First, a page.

The protozoan parasite Trypanosoma cruzi causes Chagas disease, uses kissing bugs as a vector, and is maintained in nature by a variety of wildlife reservoirs. Many natural cases of Chagas disease have been reported in NHP at facilities across the southern United States, where infected vectors and wildlife occur. Infection of NHP with T. cruzi can diminish their value as research models and lead to health problems and death. Identifying the modes of transmission and role of wildlife reservoirs in these facilities is therefore critical to guide interventions to reduce transmission. Here we investigated the role of roof rats (Rattus rattus), the most abundant nuisance species at a primate facility in San Antonio, in the maintenance and transmission of T. cruzi. The hearts and blood from the carcasses of the 145 rats collected underwent 2 independent PCR assays for detection of T. cruzi and other trypanosomes. The 145 hearts and 61 blood samples were all negative for T. cruzi. This population sample of 145 subjects would allow the detection of disease prevalence of 0.020 with a confidence level of 95%. The limited active vector surveillance efforts by our team combined with passive surveillance by facility personnel yielded no kissing bugs during the study period. Our results suggest that roof rats are unlikely to be important local reservoirs of T. cruzi at this facility. Further investigation of transmission dynamics across multiple years and more comprehensive vector surveillance is warranted.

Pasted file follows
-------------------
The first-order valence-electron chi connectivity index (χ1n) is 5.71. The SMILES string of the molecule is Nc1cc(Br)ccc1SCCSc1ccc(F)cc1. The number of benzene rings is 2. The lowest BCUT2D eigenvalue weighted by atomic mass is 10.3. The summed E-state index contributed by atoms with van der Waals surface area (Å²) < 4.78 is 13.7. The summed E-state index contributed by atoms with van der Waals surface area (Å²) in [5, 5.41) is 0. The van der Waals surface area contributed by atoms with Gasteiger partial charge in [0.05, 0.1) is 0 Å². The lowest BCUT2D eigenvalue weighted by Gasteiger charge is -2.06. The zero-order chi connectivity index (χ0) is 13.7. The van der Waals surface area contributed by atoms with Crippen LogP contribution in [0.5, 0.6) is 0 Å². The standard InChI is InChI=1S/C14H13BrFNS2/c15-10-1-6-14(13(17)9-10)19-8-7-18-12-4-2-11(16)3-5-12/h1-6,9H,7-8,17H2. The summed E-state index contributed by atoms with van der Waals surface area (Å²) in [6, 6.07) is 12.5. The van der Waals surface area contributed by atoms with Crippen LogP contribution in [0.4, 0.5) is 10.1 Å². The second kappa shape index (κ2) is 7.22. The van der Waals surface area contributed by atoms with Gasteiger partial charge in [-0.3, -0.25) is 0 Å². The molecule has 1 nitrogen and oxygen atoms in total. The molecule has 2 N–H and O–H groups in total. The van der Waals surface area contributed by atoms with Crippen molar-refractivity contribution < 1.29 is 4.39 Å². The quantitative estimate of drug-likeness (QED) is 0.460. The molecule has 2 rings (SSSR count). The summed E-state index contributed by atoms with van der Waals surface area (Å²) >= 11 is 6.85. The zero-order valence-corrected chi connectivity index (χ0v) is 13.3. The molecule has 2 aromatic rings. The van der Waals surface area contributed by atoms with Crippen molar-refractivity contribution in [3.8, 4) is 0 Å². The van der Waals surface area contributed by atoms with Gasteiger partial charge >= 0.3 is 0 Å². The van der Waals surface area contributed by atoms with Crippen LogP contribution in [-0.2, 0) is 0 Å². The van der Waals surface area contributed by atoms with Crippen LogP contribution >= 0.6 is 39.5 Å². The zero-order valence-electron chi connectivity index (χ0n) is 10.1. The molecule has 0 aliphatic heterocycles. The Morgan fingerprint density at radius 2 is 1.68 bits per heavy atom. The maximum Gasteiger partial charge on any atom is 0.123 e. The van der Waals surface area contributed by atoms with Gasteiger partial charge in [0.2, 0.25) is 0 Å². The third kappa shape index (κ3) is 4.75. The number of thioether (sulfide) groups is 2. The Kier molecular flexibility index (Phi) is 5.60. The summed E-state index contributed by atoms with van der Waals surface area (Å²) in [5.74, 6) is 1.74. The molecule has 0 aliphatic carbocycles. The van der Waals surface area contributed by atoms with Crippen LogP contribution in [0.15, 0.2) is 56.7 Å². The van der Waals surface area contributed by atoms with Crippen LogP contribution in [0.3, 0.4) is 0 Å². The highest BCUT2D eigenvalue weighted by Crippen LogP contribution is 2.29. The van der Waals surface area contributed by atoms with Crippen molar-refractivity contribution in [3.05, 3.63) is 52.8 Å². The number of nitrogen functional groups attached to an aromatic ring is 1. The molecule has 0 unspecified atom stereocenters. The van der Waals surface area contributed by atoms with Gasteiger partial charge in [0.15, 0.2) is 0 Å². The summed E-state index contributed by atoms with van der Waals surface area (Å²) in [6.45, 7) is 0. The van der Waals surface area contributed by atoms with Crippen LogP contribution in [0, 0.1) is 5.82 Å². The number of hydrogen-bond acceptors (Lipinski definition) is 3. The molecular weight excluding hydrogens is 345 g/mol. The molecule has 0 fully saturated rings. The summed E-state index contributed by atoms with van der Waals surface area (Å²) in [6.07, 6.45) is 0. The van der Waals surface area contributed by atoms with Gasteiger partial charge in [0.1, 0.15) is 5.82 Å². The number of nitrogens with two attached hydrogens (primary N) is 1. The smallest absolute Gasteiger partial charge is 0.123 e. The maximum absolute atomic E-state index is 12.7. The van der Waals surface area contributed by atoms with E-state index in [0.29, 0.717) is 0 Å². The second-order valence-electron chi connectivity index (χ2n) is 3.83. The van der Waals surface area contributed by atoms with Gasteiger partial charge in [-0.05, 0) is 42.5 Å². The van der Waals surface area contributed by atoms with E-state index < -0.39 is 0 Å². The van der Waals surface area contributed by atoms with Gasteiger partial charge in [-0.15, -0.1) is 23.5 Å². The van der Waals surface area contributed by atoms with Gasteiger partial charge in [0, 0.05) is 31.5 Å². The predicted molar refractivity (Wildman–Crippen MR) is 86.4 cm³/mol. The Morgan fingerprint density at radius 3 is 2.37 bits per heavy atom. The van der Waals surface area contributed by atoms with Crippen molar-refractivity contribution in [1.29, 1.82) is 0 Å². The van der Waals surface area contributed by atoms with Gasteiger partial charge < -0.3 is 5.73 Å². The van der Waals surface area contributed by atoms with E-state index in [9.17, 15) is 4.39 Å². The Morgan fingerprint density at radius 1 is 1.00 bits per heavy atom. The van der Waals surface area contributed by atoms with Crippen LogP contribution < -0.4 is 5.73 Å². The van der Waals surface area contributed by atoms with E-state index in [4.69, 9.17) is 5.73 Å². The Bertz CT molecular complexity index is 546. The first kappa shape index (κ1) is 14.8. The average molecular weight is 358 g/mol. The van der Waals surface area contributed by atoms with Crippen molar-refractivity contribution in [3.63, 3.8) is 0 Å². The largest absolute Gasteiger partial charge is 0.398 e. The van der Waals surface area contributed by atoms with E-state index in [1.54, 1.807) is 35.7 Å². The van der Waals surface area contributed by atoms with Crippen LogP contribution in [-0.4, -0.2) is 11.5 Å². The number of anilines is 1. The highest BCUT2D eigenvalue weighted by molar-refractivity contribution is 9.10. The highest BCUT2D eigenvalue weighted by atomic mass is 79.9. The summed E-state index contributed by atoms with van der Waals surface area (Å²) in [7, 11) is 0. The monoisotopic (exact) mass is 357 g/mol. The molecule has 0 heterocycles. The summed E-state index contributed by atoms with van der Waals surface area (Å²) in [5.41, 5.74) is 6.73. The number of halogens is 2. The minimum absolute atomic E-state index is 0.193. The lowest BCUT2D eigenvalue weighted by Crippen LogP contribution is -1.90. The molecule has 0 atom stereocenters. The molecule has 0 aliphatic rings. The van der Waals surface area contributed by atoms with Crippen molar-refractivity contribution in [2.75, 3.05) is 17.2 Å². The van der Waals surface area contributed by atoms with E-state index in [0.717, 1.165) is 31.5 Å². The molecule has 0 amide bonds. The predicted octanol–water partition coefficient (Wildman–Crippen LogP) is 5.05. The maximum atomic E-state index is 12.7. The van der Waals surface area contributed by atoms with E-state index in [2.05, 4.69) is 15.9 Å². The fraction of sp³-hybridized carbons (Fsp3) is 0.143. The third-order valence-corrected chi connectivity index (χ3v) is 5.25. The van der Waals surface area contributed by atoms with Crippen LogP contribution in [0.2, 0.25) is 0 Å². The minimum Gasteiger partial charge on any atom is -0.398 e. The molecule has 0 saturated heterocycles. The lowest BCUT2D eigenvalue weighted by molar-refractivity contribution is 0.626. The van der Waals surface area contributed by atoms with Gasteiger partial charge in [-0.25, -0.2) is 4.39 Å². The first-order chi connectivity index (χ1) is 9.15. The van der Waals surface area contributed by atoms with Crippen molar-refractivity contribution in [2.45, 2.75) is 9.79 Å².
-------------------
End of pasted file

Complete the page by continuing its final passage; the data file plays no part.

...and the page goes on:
|Original language||English (US)|
|Number of pages||6|
|Journal||Journal of the American Association for Laboratory Animal Science|
|State||Published - Jan 1 2017|
- Quantitative PCR
ASJC Scopus subject areas
- Animal Science and Zoology